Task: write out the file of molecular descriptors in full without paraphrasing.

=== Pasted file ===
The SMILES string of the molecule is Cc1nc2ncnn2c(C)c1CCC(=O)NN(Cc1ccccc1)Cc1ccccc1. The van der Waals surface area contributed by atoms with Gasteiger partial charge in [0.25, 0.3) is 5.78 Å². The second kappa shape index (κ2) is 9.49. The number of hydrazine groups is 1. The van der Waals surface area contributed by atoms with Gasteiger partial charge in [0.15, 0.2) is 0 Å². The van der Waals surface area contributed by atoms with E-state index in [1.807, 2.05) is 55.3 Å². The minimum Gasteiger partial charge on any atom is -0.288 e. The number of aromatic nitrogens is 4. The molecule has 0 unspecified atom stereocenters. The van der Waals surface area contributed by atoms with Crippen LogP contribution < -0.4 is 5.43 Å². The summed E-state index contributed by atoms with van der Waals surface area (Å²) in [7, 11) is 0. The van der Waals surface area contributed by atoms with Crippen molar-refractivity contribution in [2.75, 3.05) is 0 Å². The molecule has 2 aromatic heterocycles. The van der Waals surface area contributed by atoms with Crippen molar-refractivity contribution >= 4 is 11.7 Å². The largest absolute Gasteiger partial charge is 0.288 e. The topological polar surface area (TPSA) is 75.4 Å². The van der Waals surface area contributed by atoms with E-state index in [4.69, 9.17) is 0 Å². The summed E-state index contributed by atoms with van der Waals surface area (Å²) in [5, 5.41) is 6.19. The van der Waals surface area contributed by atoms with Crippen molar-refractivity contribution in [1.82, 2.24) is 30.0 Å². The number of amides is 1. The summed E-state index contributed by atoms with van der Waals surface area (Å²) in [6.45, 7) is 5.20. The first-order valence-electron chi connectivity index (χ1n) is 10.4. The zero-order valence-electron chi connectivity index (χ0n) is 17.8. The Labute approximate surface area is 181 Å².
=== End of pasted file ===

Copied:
The SMILES string of the molecule is Cc1nc2ncnn2c(C)c1CCC(=O)NN(Cc1ccccc1)Cc1ccccc1. The van der Waals surface area contributed by atoms with Gasteiger partial charge in [0.25, 0.3) is 5.78 Å². The second kappa shape index (κ2) is 9.49. The number of hydrazine groups is 1. The van der Waals surface area contributed by atoms with Gasteiger partial charge in [0.15, 0.2) is 0 Å². The van der Waals surface area contributed by atoms with E-state index in [1.807, 2.05) is 55.3 Å². The minimum Gasteiger partial charge on any atom is -0.288 e. The number of aromatic nitrogens is 4. The molecule has 0 unspecified atom stereocenters. The van der Waals surface area contributed by atoms with Crippen LogP contribution < -0.4 is 5.43 Å². The summed E-state index contributed by atoms with van der Waals surface area (Å²) in [7, 11) is 0. The van der Waals surface area contributed by atoms with Crippen molar-refractivity contribution in [2.75, 3.05) is 0 Å². The molecule has 2 aromatic heterocycles. The van der Waals surface area contributed by atoms with Crippen molar-refractivity contribution >= 4 is 11.7 Å². The largest absolute Gasteiger partial charge is 0.288 e. The topological polar surface area (TPSA) is 75.4 Å². The van der Waals surface area contributed by atoms with E-state index in [4.69, 9.17) is 0 Å². The summed E-state index contributed by atoms with van der Waals surface area (Å²) in [5, 5.41) is 6.19. The van der Waals surface area contributed by atoms with Crippen molar-refractivity contribution in [1.82, 2.24) is 30.0 Å². The number of amides is 1. The summed E-state index contributed by atoms with van der Waals surface area (Å²) in [6.45, 7) is 5.20. The first-order valence-electron chi connectivity index (χ1n) is 10.4. The zero-order valence-electron chi connectivity index (χ0n) is 17.8. The Labute approximate surface area is 181 Å².